Fixing slow connection problems in Oracle
Oracle Database Tips by Donald Burleson
We have two database instances on the same server. One was left
at 184.108.40.206 and one was upgraded to 10.2.0.3. Connecting
externally (sqlplus '/as sysdba') to the 220.127.116.11 database is
lightning fast. Connecting externally to the 10.2.0.3 database
is very slow, comparatively speaking. This is on an IBM AIX-5L
(64-bit) machine. We are using "tnsnames".
The slow sqlplus connection to our recently upgraded database
(18.104.22.168 to 10.2.0.3) has been solved by making one change to
init.ora. Commenting out the server parameter "_db_block_cache_protect
= true" fixed the problem. This parameter does not cause any
slow connect problems with our 22.214.171.124 database instances. Any
theories as to why "_db_block_cache_protect = "true" is
problematic on the 10.2.0.3 database and not the 126.96.36.199?
Please note that connecting via sqlplus " / as sysdba" - is not
connecting externally. If you are doing sqlplus "/ as
sysdba" then you are not using your tnsnames.ora file.
Slow connectivity can also be related to a memory issue, and bouncing the instance will often fix slow connection issues. Also, check the PGA for size issues.
If you are on 11,2 or earlier, see bug number 7715339, which causes slow logins. For a permanent fix, (depending on your release or Oracle),apply patch 7715339 or disable event -->event="28401 trace name context forever, level 1"
Listener issues and slow connections
The listener can sometimes cause slow connections, and you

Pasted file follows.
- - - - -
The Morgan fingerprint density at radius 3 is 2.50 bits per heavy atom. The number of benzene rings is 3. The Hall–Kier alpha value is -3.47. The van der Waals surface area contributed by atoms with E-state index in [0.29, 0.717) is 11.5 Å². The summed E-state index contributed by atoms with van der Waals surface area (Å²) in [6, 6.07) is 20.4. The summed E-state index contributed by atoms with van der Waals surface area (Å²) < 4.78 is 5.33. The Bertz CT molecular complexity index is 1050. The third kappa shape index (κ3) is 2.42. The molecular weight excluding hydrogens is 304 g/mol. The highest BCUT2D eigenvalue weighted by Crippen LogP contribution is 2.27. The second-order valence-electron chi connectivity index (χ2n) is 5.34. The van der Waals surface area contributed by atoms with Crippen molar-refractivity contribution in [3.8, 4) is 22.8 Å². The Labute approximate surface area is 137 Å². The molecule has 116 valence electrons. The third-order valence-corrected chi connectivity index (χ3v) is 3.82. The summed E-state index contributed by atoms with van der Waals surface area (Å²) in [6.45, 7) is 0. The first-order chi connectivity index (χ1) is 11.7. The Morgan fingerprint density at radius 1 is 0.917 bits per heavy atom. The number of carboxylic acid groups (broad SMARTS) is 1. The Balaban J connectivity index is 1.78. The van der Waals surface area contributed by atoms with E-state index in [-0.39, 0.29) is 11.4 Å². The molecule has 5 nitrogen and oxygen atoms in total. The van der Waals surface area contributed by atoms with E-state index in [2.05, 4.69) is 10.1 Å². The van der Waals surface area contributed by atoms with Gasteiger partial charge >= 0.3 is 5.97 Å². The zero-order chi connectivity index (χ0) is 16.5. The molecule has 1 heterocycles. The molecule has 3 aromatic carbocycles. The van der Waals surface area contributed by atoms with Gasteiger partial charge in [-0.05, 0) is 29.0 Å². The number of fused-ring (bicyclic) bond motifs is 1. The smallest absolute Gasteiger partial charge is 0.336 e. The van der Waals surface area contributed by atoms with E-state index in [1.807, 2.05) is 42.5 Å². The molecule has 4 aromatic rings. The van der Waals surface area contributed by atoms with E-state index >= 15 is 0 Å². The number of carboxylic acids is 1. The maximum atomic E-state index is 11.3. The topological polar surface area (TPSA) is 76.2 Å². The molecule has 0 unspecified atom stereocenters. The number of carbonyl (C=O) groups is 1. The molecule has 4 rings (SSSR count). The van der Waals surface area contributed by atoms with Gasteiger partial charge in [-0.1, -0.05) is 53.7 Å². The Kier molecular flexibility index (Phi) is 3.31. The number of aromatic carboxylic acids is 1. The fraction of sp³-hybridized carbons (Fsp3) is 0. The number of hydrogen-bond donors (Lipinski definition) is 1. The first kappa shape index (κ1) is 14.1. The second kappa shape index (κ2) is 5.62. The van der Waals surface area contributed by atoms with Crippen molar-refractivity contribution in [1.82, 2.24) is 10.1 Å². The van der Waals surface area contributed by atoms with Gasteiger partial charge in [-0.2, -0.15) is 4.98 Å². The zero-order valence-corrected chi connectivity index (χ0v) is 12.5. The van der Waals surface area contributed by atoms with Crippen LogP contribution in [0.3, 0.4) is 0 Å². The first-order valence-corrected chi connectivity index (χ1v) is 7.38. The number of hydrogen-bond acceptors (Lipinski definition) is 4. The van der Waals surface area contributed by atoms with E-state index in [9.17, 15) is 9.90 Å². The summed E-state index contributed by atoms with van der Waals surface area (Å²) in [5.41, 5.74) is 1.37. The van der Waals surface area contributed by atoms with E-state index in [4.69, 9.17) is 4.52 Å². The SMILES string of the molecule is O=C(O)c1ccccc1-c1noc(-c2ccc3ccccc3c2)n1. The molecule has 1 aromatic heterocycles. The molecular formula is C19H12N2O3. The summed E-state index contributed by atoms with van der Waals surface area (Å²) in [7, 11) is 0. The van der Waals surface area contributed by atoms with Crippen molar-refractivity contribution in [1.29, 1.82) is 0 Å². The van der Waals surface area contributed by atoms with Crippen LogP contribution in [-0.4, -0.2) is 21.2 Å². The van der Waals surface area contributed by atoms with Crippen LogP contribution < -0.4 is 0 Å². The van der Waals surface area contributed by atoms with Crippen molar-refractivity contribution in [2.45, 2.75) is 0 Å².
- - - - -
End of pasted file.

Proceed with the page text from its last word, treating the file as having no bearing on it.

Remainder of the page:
should try connecting diectly, bypassing the listener.
Bouncing the listener (lsnrctl stop, lsnrctl start) can
sometimes fix a slow connection issue. Also see this MOSC
note titled "Listener startup / connections hang in 11g" [MOSC
External factors and slow connectivity
Also note that a slow initial connction may be due to factors outside of Oracle, things like firewalls or entries in the /etc/resolve.conf file. Also, check these files for DNS related connection latency:
eth0 interface (static):
IP : 192.168.1.101
SM : 255.255.255.0
192.168.1.101 myhost.acme.com myhost (replace myhost with your actual server hostname)
Troubleshooting slow connection problems
connectivity can be caused by a variety of issues, and I
recommend isolating the connectivity error by trying all
possible ways to connect to your instance and then see if there are differences over a db link:
Please read troubleshooting_sql*net_connectivity_errors.
To troubleshoot & diagnose Oracle connectivity problems, I like to start at the simplest, outermost level, and follow this checklist:
Check with "ping" using the IP address ("ping 188.8.131.52")
Check with "ping" using DNS name (e.g. "tnsping uranus")
Try telnet to the IP on port 1521 (telnet 184.108.40.206 1521)
Check with "tnsping" using TNS service name
Invoke SQL*Plus from the OS command line "sqlplus fred@flintstone". If this fails, check to ensure that your listener has the flintstone service defined.
Sign-on to SQL*Plus and connect with the TNS name ("connect fred/flintstome@service_name")
Within SQL*Plus, try a select from table@remote_db_link
This test should isolate the area where the connectivity is slow.
Slow connectivity from _db_block_cache_protect
As to the use of the undocumented
you need to contact Oracle Technical Support (MOSC), as
Oracle does not support the use of undocumented parameters without
parameter is designed to protect database blocks, and should be
set to true only when debugging a database RAM memory corruption
Steve Adams notes what the _db_block_cache_protect parameter does:
It (_db_block_cache_protect) uses the
mprotect() system call to disable access to the block buffers. Every
legitimate access must then enable access for the buffer it needs and
disable it again afterwards.
This protects you against bugs or hackers
corrupting the cache, but it is not really necessary because the log_buffer
has similar protection by default.
It also adds about a 30% overhead to
system performance. It should only be used by Oracle when diagnosing memory
Of course, this parameter does nothing on platforms that do not support
memory protection, or that support process-based memory protection but have
a thread-based Oracle implementation (NT).
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